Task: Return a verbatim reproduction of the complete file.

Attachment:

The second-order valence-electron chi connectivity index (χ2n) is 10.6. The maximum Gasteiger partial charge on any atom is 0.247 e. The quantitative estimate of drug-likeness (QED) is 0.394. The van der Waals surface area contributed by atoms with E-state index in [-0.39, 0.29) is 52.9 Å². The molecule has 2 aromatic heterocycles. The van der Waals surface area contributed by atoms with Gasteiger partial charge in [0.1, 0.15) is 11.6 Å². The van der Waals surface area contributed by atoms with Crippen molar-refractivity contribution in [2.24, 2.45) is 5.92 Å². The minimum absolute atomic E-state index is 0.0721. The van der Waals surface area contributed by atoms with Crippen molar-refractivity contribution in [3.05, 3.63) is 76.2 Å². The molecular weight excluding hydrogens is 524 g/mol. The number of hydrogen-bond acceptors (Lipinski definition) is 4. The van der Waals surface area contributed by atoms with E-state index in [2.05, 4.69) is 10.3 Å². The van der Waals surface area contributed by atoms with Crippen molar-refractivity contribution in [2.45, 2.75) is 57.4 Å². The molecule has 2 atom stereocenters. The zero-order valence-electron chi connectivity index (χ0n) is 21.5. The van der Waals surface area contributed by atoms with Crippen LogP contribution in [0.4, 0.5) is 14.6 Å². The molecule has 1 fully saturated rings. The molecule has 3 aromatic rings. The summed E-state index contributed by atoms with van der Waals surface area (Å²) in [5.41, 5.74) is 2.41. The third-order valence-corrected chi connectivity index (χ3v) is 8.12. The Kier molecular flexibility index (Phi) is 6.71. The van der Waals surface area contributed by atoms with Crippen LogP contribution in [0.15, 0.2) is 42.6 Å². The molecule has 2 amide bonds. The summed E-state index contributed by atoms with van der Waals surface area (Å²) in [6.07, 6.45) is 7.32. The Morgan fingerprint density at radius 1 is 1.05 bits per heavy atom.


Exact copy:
The second-order valence-electron chi connectivity index (χ2n) is 10.6. The maximum Gasteiger partial charge on any atom is 0.247 e. The quantitative estimate of drug-likeness (QED) is 0.394. The van der Waals surface area contributed by atoms with E-state index in [-0.39, 0.29) is 52.9 Å². The molecule has 2 aromatic heterocycles. The van der Waals surface area contributed by atoms with Gasteiger partial charge in [0.1, 0.15) is 11.6 Å². The van der Waals surface area contributed by atoms with Crippen molar-refractivity contribution in [2.24, 2.45) is 5.92 Å². The minimum absolute atomic E-state index is 0.0721. The van der Waals surface area contributed by atoms with Crippen molar-refractivity contribution in [3.05, 3.63) is 76.2 Å². The molecular weight excluding hydrogens is 524 g/mol. The number of hydrogen-bond acceptors (Lipinski definition) is 4. The van der Waals surface area contributed by atoms with E-state index in [2.05, 4.69) is 10.3 Å². The van der Waals surface area contributed by atoms with Crippen molar-refractivity contribution in [2.45, 2.75) is 57.4 Å². The molecule has 2 atom stereocenters. The zero-order valence-electron chi connectivity index (χ0n) is 21.5. The van der Waals surface area contributed by atoms with Crippen LogP contribution in [0.4, 0.5) is 14.6 Å². The molecule has 1 fully saturated rings. The molecule has 3 aromatic rings. The summed E-state index contributed by atoms with van der Waals surface area (Å²) in [5.41, 5.74) is 2.41. The third-order valence-corrected chi connectivity index (χ3v) is 8.12. The Kier molecular flexibility index (Phi) is 6.71. The van der Waals surface area contributed by atoms with Crippen LogP contribution in [0.15, 0.2) is 42.6 Å². The molecule has 2 amide bonds. The summed E-state index contributed by atoms with van der Waals surface area (Å²) in [6.07, 6.45) is 7.32. The Morgan fingerprint density at radius 1 is 1.05 bits per heavy atom.